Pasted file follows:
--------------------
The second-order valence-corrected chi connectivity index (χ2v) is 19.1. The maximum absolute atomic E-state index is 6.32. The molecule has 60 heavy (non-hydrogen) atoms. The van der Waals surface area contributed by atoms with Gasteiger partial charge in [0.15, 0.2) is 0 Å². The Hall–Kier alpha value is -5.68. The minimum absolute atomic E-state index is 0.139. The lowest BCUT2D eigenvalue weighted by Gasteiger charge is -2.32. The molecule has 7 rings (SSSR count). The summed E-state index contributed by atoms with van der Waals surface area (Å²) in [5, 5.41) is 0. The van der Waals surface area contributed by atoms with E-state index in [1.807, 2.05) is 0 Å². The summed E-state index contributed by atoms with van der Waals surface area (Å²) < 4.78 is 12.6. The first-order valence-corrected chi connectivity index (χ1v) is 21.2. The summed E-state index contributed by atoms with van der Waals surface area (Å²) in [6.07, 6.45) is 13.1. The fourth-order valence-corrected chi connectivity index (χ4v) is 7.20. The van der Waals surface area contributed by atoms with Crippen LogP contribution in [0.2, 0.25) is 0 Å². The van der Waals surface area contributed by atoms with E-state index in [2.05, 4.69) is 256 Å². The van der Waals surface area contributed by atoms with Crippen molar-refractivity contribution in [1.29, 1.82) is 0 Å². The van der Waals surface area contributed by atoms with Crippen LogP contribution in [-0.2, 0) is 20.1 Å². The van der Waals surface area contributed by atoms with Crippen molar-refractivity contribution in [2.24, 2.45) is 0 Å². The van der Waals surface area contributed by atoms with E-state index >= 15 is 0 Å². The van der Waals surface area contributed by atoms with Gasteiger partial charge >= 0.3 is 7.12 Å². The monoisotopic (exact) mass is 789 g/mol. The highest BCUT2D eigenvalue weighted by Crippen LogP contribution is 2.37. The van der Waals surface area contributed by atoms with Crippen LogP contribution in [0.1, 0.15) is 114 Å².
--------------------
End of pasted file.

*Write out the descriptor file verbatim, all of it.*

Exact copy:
The second-order valence-corrected chi connectivity index (χ2v) is 19.1. The maximum absolute atomic E-state index is 6.32. The molecule has 60 heavy (non-hydrogen) atoms. The van der Waals surface area contributed by atoms with Gasteiger partial charge in [0.15, 0.2) is 0 Å². The Hall–Kier alpha value is -5.68. The minimum absolute atomic E-state index is 0.139. The lowest BCUT2D eigenvalue weighted by Gasteiger charge is -2.32. The molecule has 7 rings (SSSR count). The summed E-state index contributed by atoms with van der Waals surface area (Å²) in [5, 5.41) is 0. The van der Waals surface area contributed by atoms with E-state index in [1.807, 2.05) is 0 Å². The summed E-state index contributed by atoms with van der Waals surface area (Å²) < 4.78 is 12.6. The first-order valence-corrected chi connectivity index (χ1v) is 21.2. The summed E-state index contributed by atoms with van der Waals surface area (Å²) in [6.07, 6.45) is 13.1. The fourth-order valence-corrected chi connectivity index (χ4v) is 7.20. The van der Waals surface area contributed by atoms with Crippen LogP contribution in [0.2, 0.25) is 0 Å². The van der Waals surface area contributed by atoms with E-state index in [2.05, 4.69) is 256 Å². The van der Waals surface area contributed by atoms with Crippen molar-refractivity contribution in [1.29, 1.82) is 0 Å². The van der Waals surface area contributed by atoms with Crippen LogP contribution in [-0.2, 0) is 20.1 Å². The van der Waals surface area contributed by atoms with Crippen molar-refractivity contribution in [2.24, 2.45) is 0 Å². The van der Waals surface area contributed by atoms with E-state index >= 15 is 0 Å². The van der Waals surface area contributed by atoms with Gasteiger partial charge >= 0.3 is 7.12 Å². The monoisotopic (exact) mass is 789 g/mol. The highest BCUT2D eigenvalue weighted by Crippen LogP contribution is 2.37. The van der Waals surface area contributed by atoms with Crippen LogP contribution in [0.1, 0.15) is 114 Å².